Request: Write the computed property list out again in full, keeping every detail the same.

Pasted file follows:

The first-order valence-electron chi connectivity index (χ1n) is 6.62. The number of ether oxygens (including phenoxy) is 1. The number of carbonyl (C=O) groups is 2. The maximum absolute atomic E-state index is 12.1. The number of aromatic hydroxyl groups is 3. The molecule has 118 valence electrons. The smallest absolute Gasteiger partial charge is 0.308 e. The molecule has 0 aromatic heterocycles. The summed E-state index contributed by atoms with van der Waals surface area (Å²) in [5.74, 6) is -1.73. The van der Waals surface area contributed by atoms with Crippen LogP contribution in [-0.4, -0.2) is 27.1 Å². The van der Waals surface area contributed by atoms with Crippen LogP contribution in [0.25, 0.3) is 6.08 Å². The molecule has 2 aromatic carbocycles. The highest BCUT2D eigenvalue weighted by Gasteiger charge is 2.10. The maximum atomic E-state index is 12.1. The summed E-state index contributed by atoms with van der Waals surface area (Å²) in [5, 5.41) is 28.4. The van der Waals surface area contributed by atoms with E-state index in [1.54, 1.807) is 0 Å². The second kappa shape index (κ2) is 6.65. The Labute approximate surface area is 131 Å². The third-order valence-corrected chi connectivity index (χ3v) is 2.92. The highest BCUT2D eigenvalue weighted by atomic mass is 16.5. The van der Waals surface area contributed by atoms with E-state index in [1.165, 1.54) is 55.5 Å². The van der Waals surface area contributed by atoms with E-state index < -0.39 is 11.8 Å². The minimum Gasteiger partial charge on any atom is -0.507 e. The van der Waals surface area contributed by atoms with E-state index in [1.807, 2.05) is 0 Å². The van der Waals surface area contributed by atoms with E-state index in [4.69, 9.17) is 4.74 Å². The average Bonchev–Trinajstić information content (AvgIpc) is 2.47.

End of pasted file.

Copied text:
The first-order valence-electron chi connectivity index (χ1n) is 6.62. The number of ether oxygens (including phenoxy) is 1. The number of carbonyl (C=O) groups is 2. The maximum absolute atomic E-state index is 12.1. The number of aromatic hydroxyl groups is 3. The molecule has 118 valence electrons. The smallest absolute Gasteiger partial charge is 0.308 e. The molecule has 0 aromatic heterocycles. The summed E-state index contributed by atoms with van der Waals surface area (Å²) in [5.74, 6) is -1.73. The van der Waals surface area contributed by atoms with Crippen LogP contribution in [-0.4, -0.2) is 27.1 Å². The van der Waals surface area contributed by atoms with Crippen LogP contribution in [0.25, 0.3) is 6.08 Å². The molecule has 2 aromatic carbocycles. The highest BCUT2D eigenvalue weighted by Gasteiger charge is 2.10. The maximum atomic E-state index is 12.1. The summed E-state index contributed by atoms with van der Waals surface area (Å²) in [5, 5.41) is 28.4. The van der Waals surface area contributed by atoms with E-state index in [1.54, 1.807) is 0 Å². The second kappa shape index (κ2) is 6.65. The Labute approximate surface area is 131 Å². The third-order valence-corrected chi connectivity index (χ3v) is 2.92. The highest BCUT2D eigenvalue weighted by atomic mass is 16.5. The van der Waals surface area contributed by atoms with E-state index in [1.165, 1.54) is 55.5 Å². The van der Waals surface area contributed by atoms with E-state index < -0.39 is 11.8 Å². The minimum Gasteiger partial charge on any atom is -0.507 e. The van der Waals surface area contributed by atoms with E-state index in [1.807, 2.05) is 0 Å². The van der Waals surface area contributed by atoms with E-state index in [4.69, 9.17) is 4.74 Å². The average Bonchev–Trinajstić information content (AvgIpc) is 2.47.